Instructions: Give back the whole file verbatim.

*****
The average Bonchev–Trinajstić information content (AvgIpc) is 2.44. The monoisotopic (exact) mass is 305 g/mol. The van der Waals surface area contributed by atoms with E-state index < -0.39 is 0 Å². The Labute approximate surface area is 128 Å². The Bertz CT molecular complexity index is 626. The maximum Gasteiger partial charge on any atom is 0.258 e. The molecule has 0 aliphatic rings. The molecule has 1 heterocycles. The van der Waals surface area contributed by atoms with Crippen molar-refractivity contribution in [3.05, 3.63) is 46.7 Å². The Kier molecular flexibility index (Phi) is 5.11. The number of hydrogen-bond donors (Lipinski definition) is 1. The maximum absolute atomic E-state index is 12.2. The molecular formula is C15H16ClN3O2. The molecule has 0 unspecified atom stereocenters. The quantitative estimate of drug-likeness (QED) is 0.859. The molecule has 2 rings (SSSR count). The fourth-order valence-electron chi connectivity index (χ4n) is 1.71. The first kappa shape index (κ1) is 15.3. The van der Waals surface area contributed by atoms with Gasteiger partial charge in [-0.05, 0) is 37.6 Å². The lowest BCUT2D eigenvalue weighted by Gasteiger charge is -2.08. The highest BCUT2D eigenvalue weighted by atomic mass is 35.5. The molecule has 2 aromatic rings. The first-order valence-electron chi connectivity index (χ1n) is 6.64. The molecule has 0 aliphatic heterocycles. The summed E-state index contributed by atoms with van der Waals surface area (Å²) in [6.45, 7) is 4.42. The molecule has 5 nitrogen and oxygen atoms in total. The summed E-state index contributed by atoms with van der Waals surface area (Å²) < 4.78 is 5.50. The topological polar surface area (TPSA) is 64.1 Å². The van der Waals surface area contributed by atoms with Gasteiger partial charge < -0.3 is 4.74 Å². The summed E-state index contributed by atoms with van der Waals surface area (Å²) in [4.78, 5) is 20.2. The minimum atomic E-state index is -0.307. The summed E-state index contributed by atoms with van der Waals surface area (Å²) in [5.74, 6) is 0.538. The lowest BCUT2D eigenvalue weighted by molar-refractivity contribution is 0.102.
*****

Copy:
The average Bonchev–Trinajstić information content (AvgIpc) is 2.44. The monoisotopic (exact) mass is 305 g/mol. The van der Waals surface area contributed by atoms with E-state index < -0.39 is 0 Å². The Labute approximate surface area is 128 Å². The Bertz CT molecular complexity index is 626. The maximum Gasteiger partial charge on any atom is 0.258 e. The molecule has 0 aliphatic rings. The molecule has 1 heterocycles. The van der Waals surface area contributed by atoms with Crippen molar-refractivity contribution in [3.05, 3.63) is 46.7 Å². The Kier molecular flexibility index (Phi) is 5.11. The number of hydrogen-bond donors (Lipinski definition) is 1. The maximum absolute atomic E-state index is 12.2. The molecular formula is C15H16ClN3O2. The molecule has 0 unspecified atom stereocenters. The quantitative estimate of drug-likeness (QED) is 0.859. The molecule has 2 rings (SSSR count). The fourth-order valence-electron chi connectivity index (χ4n) is 1.71. The first kappa shape index (κ1) is 15.3. The van der Waals surface area contributed by atoms with Gasteiger partial charge in [-0.05, 0) is 37.6 Å². The lowest BCUT2D eigenvalue weighted by Gasteiger charge is -2.08. The highest BCUT2D eigenvalue weighted by atomic mass is 35.5. The molecule has 2 aromatic rings. The first-order valence-electron chi connectivity index (χ1n) is 6.64. The molecule has 0 aliphatic heterocycles. The summed E-state index contributed by atoms with van der Waals surface area (Å²) in [6.45, 7) is 4.42. The molecule has 5 nitrogen and oxygen atoms in total. The summed E-state index contributed by atoms with van der Waals surface area (Å²) < 4.78 is 5.50. The topological polar surface area (TPSA) is 64.1 Å². The van der Waals surface area contributed by atoms with Gasteiger partial charge < -0.3 is 4.74 Å². The summed E-state index contributed by atoms with van der Waals surface area (Å²) in [4.78, 5) is 20.2. The minimum atomic E-state index is -0.307. The summed E-state index contributed by atoms with van der Waals surface area (Å²) in [5.74, 6) is 0.538. The lowest BCUT2D eigenvalue weighted by molar-refractivity contribution is 0.102.